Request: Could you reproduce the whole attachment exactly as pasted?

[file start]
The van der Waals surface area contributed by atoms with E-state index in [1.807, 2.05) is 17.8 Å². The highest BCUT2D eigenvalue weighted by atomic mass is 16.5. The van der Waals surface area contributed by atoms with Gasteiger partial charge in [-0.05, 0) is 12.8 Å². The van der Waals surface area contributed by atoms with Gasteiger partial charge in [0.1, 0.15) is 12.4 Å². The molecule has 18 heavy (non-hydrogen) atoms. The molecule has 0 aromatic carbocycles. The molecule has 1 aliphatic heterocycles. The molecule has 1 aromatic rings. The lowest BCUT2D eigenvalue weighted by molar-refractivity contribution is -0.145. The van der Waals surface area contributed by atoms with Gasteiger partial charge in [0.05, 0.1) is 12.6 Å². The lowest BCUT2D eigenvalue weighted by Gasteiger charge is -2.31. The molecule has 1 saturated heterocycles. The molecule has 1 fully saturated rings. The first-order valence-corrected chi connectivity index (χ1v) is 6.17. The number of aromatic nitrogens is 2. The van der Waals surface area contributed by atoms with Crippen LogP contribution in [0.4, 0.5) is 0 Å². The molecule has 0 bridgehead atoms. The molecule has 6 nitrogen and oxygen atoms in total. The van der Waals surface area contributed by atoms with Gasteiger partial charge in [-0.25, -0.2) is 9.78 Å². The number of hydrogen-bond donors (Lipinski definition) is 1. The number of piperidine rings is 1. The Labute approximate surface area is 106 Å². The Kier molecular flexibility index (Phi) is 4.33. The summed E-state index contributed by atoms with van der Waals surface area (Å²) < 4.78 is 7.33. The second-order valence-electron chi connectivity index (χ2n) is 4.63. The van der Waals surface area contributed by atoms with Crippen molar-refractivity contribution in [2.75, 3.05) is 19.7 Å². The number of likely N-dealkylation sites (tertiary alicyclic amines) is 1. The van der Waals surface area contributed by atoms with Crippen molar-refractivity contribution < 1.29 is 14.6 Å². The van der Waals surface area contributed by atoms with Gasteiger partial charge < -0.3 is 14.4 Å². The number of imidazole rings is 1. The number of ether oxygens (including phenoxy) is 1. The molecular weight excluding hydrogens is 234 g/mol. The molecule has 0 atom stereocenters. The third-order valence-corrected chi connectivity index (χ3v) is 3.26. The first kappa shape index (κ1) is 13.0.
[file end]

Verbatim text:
The van der Waals surface area contributed by atoms with E-state index in [1.807, 2.05) is 17.8 Å². The highest BCUT2D eigenvalue weighted by atomic mass is 16.5. The van der Waals surface area contributed by atoms with Gasteiger partial charge in [-0.05, 0) is 12.8 Å². The van der Waals surface area contributed by atoms with Gasteiger partial charge in [0.1, 0.15) is 12.4 Å². The molecule has 18 heavy (non-hydrogen) atoms. The molecule has 0 aromatic carbocycles. The molecule has 1 aliphatic heterocycles. The molecule has 1 aromatic rings. The lowest BCUT2D eigenvalue weighted by molar-refractivity contribution is -0.145. The van der Waals surface area contributed by atoms with Gasteiger partial charge in [0.05, 0.1) is 12.6 Å². The lowest BCUT2D eigenvalue weighted by Gasteiger charge is -2.31. The molecule has 1 saturated heterocycles. The molecule has 1 fully saturated rings. The first-order valence-corrected chi connectivity index (χ1v) is 6.17. The number of aromatic nitrogens is 2. The van der Waals surface area contributed by atoms with Crippen LogP contribution in [0.4, 0.5) is 0 Å². The molecule has 0 bridgehead atoms. The molecule has 6 nitrogen and oxygen atoms in total. The van der Waals surface area contributed by atoms with Gasteiger partial charge in [-0.25, -0.2) is 9.78 Å². The number of hydrogen-bond donors (Lipinski definition) is 1. The number of piperidine rings is 1. The Labute approximate surface area is 106 Å². The Kier molecular flexibility index (Phi) is 4.33. The summed E-state index contributed by atoms with van der Waals surface area (Å²) < 4.78 is 7.33. The second-order valence-electron chi connectivity index (χ2n) is 4.63. The van der Waals surface area contributed by atoms with Crippen molar-refractivity contribution in [2.75, 3.05) is 19.7 Å². The number of likely N-dealkylation sites (tertiary alicyclic amines) is 1. The van der Waals surface area contributed by atoms with Crippen molar-refractivity contribution < 1.29 is 14.6 Å². The van der Waals surface area contributed by atoms with Gasteiger partial charge < -0.3 is 14.4 Å². The number of imidazole rings is 1. The number of ether oxygens (including phenoxy) is 1. The molecular weight excluding hydrogens is 234 g/mol. The molecule has 0 atom stereocenters. The third-order valence-corrected chi connectivity index (χ3v) is 3.26. The first kappa shape index (κ1) is 13.0.